"The Religious Sherlock Holmes"
by Edgar S. Rosenberger, Baker Street Journal (old series) 3 no. 2 (1948), pp. 138-147.
This article is a classic of the early Sherlockian style: an analysis of one subject, based squarely on primary evidence (it has 53 footnotes, nearly all to the canonical stories). It argues that Sherlock Holmes was “religious,” but it does not indicate what religion he may have preferred. The author's surname might suggest that he was Jewish, and while the article mentions three prominent Christian churches in the London of Holmes's time, it concentrates on the moral aspects of religion rather than, say, eschatology. There is no reference to “salvation,” an important theme in Christianity though not in Judaism.
Rosenberger makes the case that Holmes “had a soul,” judging from his appropriate reactions to major emotional events; was inclined to “flay mercilessly the rich and the mighty” if they strayed from justice; knew something of scripture; was humble; showed an “extraordinary respect for the clergy”; and, over and over again, displayed a mastery of homiletics, preaching justice in the next world (if not in this one) and the existence of a clear purpose to life. The author finds important references to Holmes's beliefs in “The Veiled Lodger,” “The Boscombe Valley Mystery,” “The Naval Treaty,” and “The Retired Colourman.”
“Like all mortals, Sherlock Holmes had his times of doubt and misgiving,” Rosenberger writes. But he concludes that Holmes had a life-long ambition to be a member of the clergy himself (even disguising himself in that role a couple of times), and that when he took early retirement it was not to raise bees but to study philosophy and theology, and eventually appear in the pulpit.
"And Love Will Still Be Lord of All: The Bright Heart of 'The Devil's Foot'"
by Karen Campbell, Baker Street Journal 62 no. 1 (spring 2012), 34-37.
This brief article describes "The Devil's Foot" as being about "the triumph of human goodness over evil," noting that Sherlock Holmes is on the side of goodness, even comparing his final words to Leon Sterndale to a saying of Jesus in the gospel of John. It also notes a number of instances of religious imagery in the story, including the reassuring presence of solid churches amid a bleak and threatening landscape, and identifies "insight, wisdom and compassion" in the superficially comic character of the vicar, Mr. Roundhay.
Chris Redmond, 1 December 2013
"However Improbable: Arthur Conan Doyle, Sherlock Holmes, and Spiritualism"
by Erinn Fry, Baker Street Journal 62 no. 1 (spring 2012), 38-47.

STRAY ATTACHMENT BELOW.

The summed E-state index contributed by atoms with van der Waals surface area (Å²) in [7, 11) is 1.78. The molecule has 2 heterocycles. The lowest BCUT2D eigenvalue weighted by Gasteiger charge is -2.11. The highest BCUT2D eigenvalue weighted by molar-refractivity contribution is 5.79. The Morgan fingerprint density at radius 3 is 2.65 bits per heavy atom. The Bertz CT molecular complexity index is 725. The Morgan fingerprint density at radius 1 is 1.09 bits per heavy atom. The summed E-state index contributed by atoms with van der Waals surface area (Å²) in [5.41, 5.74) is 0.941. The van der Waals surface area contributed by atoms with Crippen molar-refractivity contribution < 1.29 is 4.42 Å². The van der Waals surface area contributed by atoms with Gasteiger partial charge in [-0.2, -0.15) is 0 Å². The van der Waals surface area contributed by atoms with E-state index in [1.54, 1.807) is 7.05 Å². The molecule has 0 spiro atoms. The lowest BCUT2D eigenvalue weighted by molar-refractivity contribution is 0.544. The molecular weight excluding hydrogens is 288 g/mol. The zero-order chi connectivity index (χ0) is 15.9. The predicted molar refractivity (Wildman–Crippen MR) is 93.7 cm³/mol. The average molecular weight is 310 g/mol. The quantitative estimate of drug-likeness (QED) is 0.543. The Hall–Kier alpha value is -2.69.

This well-written article revisits a frequently asked question: why did Arthur Conan Doyle, who advocated the beliefs of Spiritualism with every fibre of his being for the last fifteen years of his life, not enlist Sherlock Holmes as an advocate for Spiritualism as well? In fact, Fry demonstrates, issues important to Spiritualism figure largely in the Sherlock Holmes tales written during those final years. One of them, "The Veiled Lodger," offers many suggestions of a typical Victorian seance. Several have "near-death experiences" as important plot elements. Holmes's attitude to life and death, and the transition between them, is also seen to change during the last stages of his career.
And then there is The Hound of the Baskervilles. Fry builds on the comments of an earlier scholar, Francis O'Gorman, about this story, which is often interpreted as being about a tension between the scientific and the supernatural. "What is really discredited in The Hound," O'Gorman is quoted as saying, "is not the supernatural but a supernatural explanation" for specific earthly events.
Chris Redmond, 2 December 2013
“The Sleeper Awakens”
by William R. Cochran, Camden House Journal 35, No. 10 (October 2013), 2-3.
This brief paper notes themes of resurrection in the story of "Lady Frances Carfax," observing that the name of the lady's maid indicates the presence of the divine, and that "Watson did not save Lady Frances Carfax, but was the tool of the creator, who placed him in precisely the right position."
Chris Redmond, 3 February 2014
“Was Sherlock Holmes Brought Up as a Catholic?”
by Hugh Ashton, Baker Street Journal 63, No. 2 (Summer 2013), 29-31.
The author briefly reviews what little evidence there is, suggests that Holmes was educated at Stonyhurst and Trinity College (Dublin), and proposes that “some respect for the Church as a whole, if not for its teachings, remained” after he, like Arthur Conan Doyle, left the faith in which he had been reared.